• The ability to provide technical support during the full service life, regardless of whether the manufacturer is able to do so
  • The freedom to modify and redistribute supporting software as needs evolve
  • The freedom to re-use all volunteer-contributed parts of the design in fully open designs


The business needs include:


  • Assistance in product development, to conserve start-up capital and reduce time to market and break-even selling price
  • Identification of the actual product requirements of potential customers
  • Assistance in documentation and technical support, to meet the needs of new users more rapidly

In order to be interesting to the free software community and OEM vendors such a card should at a minimum meet the following requirements:

  • Programming interface must be fully documented
  • No IP encumbrance for implementing drivers
  • Very good 2d graphics performance
  • Full OpenGL implementation with as much hardware acceleration as possible
  • Good support for xv (yuv->rgb, scaling) for video playback
  • Reasonable price!


The design up to this point


A fair majority of responders pointed out that 3D, at least partial support, is absolutely necessary for modern desktop systems. MacOS has already gone fully 3D with their desktop, and various experimental desktops in the free software community are going that direction as well. In addition, the Composite, Damage, and Render extensions of X.org require some 3D functionality. The number of 3D features necessary is enough that we have decided that a fully 3D engine with 2D emulation would be the best approach.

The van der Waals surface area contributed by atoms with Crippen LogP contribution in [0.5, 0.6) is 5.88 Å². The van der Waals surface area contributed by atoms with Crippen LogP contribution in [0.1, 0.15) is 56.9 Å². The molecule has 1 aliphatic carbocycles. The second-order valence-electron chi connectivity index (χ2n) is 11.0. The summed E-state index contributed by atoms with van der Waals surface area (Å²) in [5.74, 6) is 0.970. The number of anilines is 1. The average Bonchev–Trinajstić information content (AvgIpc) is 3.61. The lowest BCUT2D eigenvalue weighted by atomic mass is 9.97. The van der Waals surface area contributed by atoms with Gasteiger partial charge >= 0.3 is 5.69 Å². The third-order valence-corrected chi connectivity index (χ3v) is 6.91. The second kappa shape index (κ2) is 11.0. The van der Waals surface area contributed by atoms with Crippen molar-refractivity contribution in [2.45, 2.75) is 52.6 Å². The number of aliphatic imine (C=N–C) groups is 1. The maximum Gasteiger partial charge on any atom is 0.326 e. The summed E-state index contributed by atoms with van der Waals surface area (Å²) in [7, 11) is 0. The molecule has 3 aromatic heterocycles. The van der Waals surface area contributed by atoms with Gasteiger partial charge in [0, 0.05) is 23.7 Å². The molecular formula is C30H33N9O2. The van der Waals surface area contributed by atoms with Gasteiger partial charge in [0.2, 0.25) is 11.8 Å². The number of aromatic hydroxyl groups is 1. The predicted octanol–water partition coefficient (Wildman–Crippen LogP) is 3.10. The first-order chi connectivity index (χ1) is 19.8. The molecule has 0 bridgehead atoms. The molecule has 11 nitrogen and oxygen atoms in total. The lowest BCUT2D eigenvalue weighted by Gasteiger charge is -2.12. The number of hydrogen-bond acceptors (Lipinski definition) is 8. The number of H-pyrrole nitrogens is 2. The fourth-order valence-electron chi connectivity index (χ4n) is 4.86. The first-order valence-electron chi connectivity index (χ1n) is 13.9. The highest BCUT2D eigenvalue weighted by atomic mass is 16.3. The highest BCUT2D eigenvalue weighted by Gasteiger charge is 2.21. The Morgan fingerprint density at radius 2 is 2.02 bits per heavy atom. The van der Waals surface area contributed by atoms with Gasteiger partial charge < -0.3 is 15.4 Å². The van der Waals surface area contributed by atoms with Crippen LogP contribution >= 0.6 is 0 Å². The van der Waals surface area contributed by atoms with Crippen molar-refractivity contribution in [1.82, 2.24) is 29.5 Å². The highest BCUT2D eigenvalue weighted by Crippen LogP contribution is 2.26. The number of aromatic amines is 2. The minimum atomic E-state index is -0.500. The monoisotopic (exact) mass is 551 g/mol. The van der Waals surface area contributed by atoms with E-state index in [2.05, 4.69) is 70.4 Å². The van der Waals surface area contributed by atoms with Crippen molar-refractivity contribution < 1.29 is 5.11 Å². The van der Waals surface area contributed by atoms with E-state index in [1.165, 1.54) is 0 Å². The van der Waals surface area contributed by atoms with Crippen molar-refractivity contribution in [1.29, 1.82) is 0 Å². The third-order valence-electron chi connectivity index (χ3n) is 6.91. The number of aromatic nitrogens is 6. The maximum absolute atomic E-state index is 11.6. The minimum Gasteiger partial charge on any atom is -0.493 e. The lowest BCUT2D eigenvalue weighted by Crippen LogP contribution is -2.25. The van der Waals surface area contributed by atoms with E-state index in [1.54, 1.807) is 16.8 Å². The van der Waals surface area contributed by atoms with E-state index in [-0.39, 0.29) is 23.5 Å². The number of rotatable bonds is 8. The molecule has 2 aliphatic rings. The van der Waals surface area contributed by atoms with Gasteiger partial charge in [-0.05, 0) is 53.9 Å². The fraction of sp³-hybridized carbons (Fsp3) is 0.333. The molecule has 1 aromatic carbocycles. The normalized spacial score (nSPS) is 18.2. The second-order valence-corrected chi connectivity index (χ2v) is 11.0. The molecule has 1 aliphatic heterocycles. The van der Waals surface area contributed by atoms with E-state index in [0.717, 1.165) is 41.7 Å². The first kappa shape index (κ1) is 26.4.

The design so far is a 3D rasterizer and fixed-function fragment processor that conforms to most of OpenGL 1.3 plus some later features. (We are working from the 2.0 spec but leaving out features deemed "not important for most uses.")


Restrictions

  • While the hardware will be open spec, not all of it will be open source at first. This gives Traversal Technology the advantage it needs to recoup its non-recurring engineering (NRE) costs. (Edit by Tim: We have committed to releasing all of the RTL to the chip. Some of it is being developed in the open already. Some of it may be released at the time the ASIC is released. Some of it will be released after a time delay necessary for said competitive advantage.)